Kuthampully textiles (Thrissur district)
HANDLOOM TEXTILE OF TELANGANA: POCHAMPALLY
Telangana is renowned for its world-famous Ikat designs. It is considered as one of the ancient Ikat weaving centers of India. The fabric used is cotton, silk, and sico, which is actually a mix of silk and cotton. Ikat represents a weaving form where the warp and weft are both tie-dyed before they are weaved to create any designs on the finished fabric.
Pochampally Ikat is well-known for its traditional geometric patterns with the Ikat style of dyeing. The intricate geometric designs are mastered by the hands of skilled weavers.
HANDLOOM TEXTILE OF MADHYA PRADESH: CHANDERI
Chanderi is a traditional ethnic fabric characterized by its lightweight, sheer texture and fine luxurious feel. Chanderi fabric is produced by weaving silk and golden zari in a traditional cotton yarn. This fabric can be classified into three types – Chanderi silk cotton, pure silk, and Chanderi cotton.  Motifs created using Chanderi weaving are inspired by nature and include Swans, gold coins, fruits, and heavenly bodies. The color palette of Chanderi sarees is predominately ruled by soft pastel hues.
HANDLOOM TEXTILE OF UTTAR PRADESH: BANARASI SILK
Banarasi Silk is a fine variant of Silk originating from the city of Varanasi in Uttar Pradesh. Mughals brought this fine craftsmanship in India and tried to glorify the art of weaving and designing with Persian motifs. It has actually been well known for the use of gold and silver brocade or the ‘Zari‘. The unique aspect of these sarees is the Mughal inspired designs which have been decorated with intricate floral as well as foliate designs.
HANDLOOM OF MAHARASTRA: PAITHINI
The Paithani sari originates from the royal dynasties of the medieval town of Paithan near Aurangabad. It is believed to be made from the finest silk yarns of China and locally spun zari. Every piece is characterized by the luxurious use of gold as well as floral and bird-inspired motifs. The traditional motifs include parrots, peacocks, and lotuses.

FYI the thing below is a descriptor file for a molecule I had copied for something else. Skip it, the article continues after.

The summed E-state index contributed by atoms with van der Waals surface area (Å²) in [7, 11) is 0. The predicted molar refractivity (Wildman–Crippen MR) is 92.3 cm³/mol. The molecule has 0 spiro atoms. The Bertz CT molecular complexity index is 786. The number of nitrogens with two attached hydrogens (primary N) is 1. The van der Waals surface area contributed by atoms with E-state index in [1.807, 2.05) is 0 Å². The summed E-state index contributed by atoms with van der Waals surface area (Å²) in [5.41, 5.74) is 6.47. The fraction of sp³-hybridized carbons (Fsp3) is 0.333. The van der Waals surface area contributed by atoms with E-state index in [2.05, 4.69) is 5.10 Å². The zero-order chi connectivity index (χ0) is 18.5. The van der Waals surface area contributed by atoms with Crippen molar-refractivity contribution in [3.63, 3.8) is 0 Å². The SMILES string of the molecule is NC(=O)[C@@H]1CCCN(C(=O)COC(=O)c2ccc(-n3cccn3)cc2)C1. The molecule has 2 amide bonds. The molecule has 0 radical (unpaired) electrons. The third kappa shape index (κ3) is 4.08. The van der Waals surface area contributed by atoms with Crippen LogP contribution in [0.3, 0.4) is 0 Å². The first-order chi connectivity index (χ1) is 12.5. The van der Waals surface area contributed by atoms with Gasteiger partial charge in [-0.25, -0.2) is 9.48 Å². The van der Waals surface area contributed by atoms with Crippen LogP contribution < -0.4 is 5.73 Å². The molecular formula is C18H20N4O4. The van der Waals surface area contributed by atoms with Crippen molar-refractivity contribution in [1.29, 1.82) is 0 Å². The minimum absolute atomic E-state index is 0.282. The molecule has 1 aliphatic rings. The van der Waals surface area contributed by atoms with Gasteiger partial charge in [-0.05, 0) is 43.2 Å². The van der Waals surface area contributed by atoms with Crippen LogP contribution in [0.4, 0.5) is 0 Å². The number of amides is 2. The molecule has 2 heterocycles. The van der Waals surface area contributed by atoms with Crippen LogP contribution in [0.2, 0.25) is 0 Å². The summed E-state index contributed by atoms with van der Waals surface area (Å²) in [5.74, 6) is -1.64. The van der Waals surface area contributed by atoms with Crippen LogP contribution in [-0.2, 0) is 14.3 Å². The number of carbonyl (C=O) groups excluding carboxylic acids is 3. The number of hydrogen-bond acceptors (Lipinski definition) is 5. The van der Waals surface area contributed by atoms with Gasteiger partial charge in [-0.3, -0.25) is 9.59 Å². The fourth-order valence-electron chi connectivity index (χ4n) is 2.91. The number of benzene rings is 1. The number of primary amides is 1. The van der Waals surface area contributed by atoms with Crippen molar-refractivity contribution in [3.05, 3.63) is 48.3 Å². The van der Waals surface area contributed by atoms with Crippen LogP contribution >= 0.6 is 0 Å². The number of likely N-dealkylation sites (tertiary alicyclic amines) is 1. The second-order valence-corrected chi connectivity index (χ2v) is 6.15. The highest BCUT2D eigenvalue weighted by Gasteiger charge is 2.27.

HANDLOOM TEXTILE OF WEST BENGAL: JAMDANI

Jamdani is a handloom woven fabric made of cotton, traditionally originated from Bengal, and historically referred to as muslin. The words ‘Jam’ and ‘Dani’ mean flower and vase. This weave done by loom on brocade is a time-consuming process and is a blend of figures and floral motifs. In Jamdani, motifs are inlaid into the fabric by adding a denser thread to fine warp by hand. It is considered as one of the finest varieties of muslin and the most artistic textile. 
HANDLOOM TEXTILE OF ANDRA PRADESH: UPPADA
Uppada, a small town located in Andhra Pradesh, is well known for its traditional Uppada Handlooms and its unique designs. They are handwoven using cotton or silk warp and weft. The count used in weaving results in the softness and hardness of the fabric. Uppada uses the technique of the traditional Jamdani weaving to create rich patterns using gold and silver zari.
HANDLOOM TEXTILE OF GUJARAT: PATOLA

Patolas are manufactured by the resist-dyeing process using the warp and weft technique on handwoven silk and take about 4- 7 months to weave. Patolas generally have abstract and geometric patterns of elephants, human figures, kalash, flowers, and parrots as well as designs inspired by the architecture of Gujarat. Natural dyes like indigo, turmeric, madder roots, manjistha, pomegranate skin, henna, and marigold are used in the making process.
PROBLEMS FACED BY HANDLOOM WEAVERS IN INDIA
Even though the handloom textile industry in India is glorified in today’s world, there are some major problems faced by the weavers in India. Starting from the increase in the price of the raw materials to the lack of modernization and to financial exploitation, they have faced it all. 
Multiplying prices of the raw materials like yarns and dyes have made it a nightmare for the weavers to procure them at affordable prices. This affects their work and product outcomes. The infrastructure of the workplace and the looms have affected the quality of work and have also had it time-consuming, making the product more expensive. Due to the vulnerable financial condition of the weavers and frequent exploitation, they are unable to invest in research and development, a serious impediment to tune in new designs.
EDITED BY: PRERNA LALCHANDANI 

Handloom : The Threads of Hope

BY DIYA GHAG AND SHIVAANI SENTHIL